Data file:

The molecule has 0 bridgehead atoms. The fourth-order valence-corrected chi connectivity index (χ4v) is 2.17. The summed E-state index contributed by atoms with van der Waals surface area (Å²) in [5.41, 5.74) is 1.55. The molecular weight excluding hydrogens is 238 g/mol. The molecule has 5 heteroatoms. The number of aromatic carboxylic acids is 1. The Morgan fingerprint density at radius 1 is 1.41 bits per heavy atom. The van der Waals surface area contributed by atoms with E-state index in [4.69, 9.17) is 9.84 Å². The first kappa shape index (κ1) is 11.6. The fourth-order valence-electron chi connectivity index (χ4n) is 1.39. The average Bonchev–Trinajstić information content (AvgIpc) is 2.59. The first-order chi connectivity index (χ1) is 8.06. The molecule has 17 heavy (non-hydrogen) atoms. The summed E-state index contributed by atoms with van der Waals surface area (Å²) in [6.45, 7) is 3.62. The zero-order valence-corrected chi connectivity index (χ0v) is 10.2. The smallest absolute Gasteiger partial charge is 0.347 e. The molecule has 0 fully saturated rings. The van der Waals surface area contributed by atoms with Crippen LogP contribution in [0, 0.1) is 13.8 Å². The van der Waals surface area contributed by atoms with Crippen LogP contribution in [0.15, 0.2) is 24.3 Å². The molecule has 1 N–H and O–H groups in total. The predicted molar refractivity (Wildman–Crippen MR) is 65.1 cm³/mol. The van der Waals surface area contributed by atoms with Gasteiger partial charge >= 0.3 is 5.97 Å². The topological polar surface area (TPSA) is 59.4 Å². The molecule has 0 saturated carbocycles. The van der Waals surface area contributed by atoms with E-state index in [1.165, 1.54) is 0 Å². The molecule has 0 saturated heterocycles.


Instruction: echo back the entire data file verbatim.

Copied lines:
The molecule has 0 bridgehead atoms. The fourth-order valence-corrected chi connectivity index (χ4v) is 2.17. The summed E-state index contributed by atoms with van der Waals surface area (Å²) in [5.41, 5.74) is 1.55. The molecular weight excluding hydrogens is 238 g/mol. The molecule has 5 heteroatoms. The number of aromatic carboxylic acids is 1. The Morgan fingerprint density at radius 1 is 1.41 bits per heavy atom. The van der Waals surface area contributed by atoms with E-state index in [4.69, 9.17) is 9.84 Å². The first kappa shape index (κ1) is 11.6. The fourth-order valence-electron chi connectivity index (χ4n) is 1.39. The average Bonchev–Trinajstić information content (AvgIpc) is 2.59. The first-order chi connectivity index (χ1) is 8.06. The molecule has 17 heavy (non-hydrogen) atoms. The summed E-state index contributed by atoms with van der Waals surface area (Å²) in [6.45, 7) is 3.62. The zero-order valence-corrected chi connectivity index (χ0v) is 10.2. The smallest absolute Gasteiger partial charge is 0.347 e. The molecule has 0 fully saturated rings. The van der Waals surface area contributed by atoms with Crippen LogP contribution in [0, 0.1) is 13.8 Å². The van der Waals surface area contributed by atoms with Crippen LogP contribution in [0.15, 0.2) is 24.3 Å². The molecule has 1 N–H and O–H groups in total. The predicted molar refractivity (Wildman–Crippen MR) is 65.1 cm³/mol. The van der Waals surface area contributed by atoms with Gasteiger partial charge >= 0.3 is 5.97 Å². The topological polar surface area (TPSA) is 59.4 Å². The molecule has 0 saturated carbocycles. The van der Waals surface area contributed by atoms with E-state index in [1.165, 1.54) is 0 Å². The molecule has 0 saturated heterocycles.